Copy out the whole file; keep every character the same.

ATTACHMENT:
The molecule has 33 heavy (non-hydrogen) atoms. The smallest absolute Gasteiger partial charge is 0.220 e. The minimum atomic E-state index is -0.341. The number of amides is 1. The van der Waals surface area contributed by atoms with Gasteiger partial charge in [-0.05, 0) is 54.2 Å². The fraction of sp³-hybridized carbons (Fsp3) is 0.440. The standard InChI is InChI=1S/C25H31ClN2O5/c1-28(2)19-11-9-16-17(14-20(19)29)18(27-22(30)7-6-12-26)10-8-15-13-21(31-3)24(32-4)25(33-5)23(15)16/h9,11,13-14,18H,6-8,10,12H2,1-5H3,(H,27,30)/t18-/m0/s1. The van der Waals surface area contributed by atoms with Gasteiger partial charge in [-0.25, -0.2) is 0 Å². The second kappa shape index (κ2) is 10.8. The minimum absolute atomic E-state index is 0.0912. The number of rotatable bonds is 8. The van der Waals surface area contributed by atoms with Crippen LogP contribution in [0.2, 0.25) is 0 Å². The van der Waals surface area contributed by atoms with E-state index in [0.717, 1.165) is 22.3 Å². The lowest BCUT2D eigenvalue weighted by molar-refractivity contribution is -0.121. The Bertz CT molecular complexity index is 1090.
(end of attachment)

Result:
The molecule has 33 heavy (non-hydrogen) atoms. The smallest absolute Gasteiger partial charge is 0.220 e. The minimum atomic E-state index is -0.341. The number of amides is 1. The van der Waals surface area contributed by atoms with Gasteiger partial charge in [-0.05, 0) is 54.2 Å². The fraction of sp³-hybridized carbons (Fsp3) is 0.440. The standard InChI is InChI=1S/C25H31ClN2O5/c1-28(2)19-11-9-16-17(14-20(19)29)18(27-22(30)7-6-12-26)10-8-15-13-21(31-3)24(32-4)25(33-5)23(15)16/h9,11,13-14,18H,6-8,10,12H2,1-5H3,(H,27,30)/t18-/m0/s1. The van der Waals surface area contributed by atoms with Gasteiger partial charge in [-0.25, -0.2) is 0 Å². The second kappa shape index (κ2) is 10.8. The minimum absolute atomic E-state index is 0.0912. The number of rotatable bonds is 8. The van der Waals surface area contributed by atoms with Crippen LogP contribution in [0.2, 0.25) is 0 Å². The van der Waals surface area contributed by atoms with E-state index in [0.717, 1.165) is 22.3 Å². The lowest BCUT2D eigenvalue weighted by molar-refractivity contribution is -0.121. The Bertz CT molecular complexity index is 1090.